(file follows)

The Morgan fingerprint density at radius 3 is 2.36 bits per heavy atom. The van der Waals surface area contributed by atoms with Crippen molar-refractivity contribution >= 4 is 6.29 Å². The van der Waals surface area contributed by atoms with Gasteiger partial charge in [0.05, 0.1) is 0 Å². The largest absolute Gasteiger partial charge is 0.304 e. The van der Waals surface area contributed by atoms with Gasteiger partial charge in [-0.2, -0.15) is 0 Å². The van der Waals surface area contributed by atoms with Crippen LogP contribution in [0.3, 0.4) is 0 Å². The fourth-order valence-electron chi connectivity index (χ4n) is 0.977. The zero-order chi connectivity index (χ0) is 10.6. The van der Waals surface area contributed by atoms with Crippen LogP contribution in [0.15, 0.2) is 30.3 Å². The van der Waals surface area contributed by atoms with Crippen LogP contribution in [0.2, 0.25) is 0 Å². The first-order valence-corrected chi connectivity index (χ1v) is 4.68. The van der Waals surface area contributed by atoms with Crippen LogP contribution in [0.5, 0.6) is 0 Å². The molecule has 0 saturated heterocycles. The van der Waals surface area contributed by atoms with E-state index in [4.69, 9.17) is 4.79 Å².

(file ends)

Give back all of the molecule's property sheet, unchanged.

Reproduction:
The Morgan fingerprint density at radius 3 is 2.36 bits per heavy atom. The van der Waals surface area contributed by atoms with Crippen molar-refractivity contribution >= 4 is 6.29 Å². The van der Waals surface area contributed by atoms with Gasteiger partial charge in [0.05, 0.1) is 0 Å². The largest absolute Gasteiger partial charge is 0.304 e. The van der Waals surface area contributed by atoms with Gasteiger partial charge in [-0.2, -0.15) is 0 Å². The van der Waals surface area contributed by atoms with Crippen LogP contribution in [0.3, 0.4) is 0 Å². The fourth-order valence-electron chi connectivity index (χ4n) is 0.977. The zero-order chi connectivity index (χ0) is 10.6. The van der Waals surface area contributed by atoms with Crippen LogP contribution in [0.15, 0.2) is 30.3 Å². The van der Waals surface area contributed by atoms with Crippen LogP contribution in [0.2, 0.25) is 0 Å². The first-order valence-corrected chi connectivity index (χ1v) is 4.68. The van der Waals surface area contributed by atoms with Crippen LogP contribution in [0.5, 0.6) is 0 Å². The molecule has 0 saturated heterocycles. The van der Waals surface area contributed by atoms with E-state index in [4.69, 9.17) is 4.79 Å².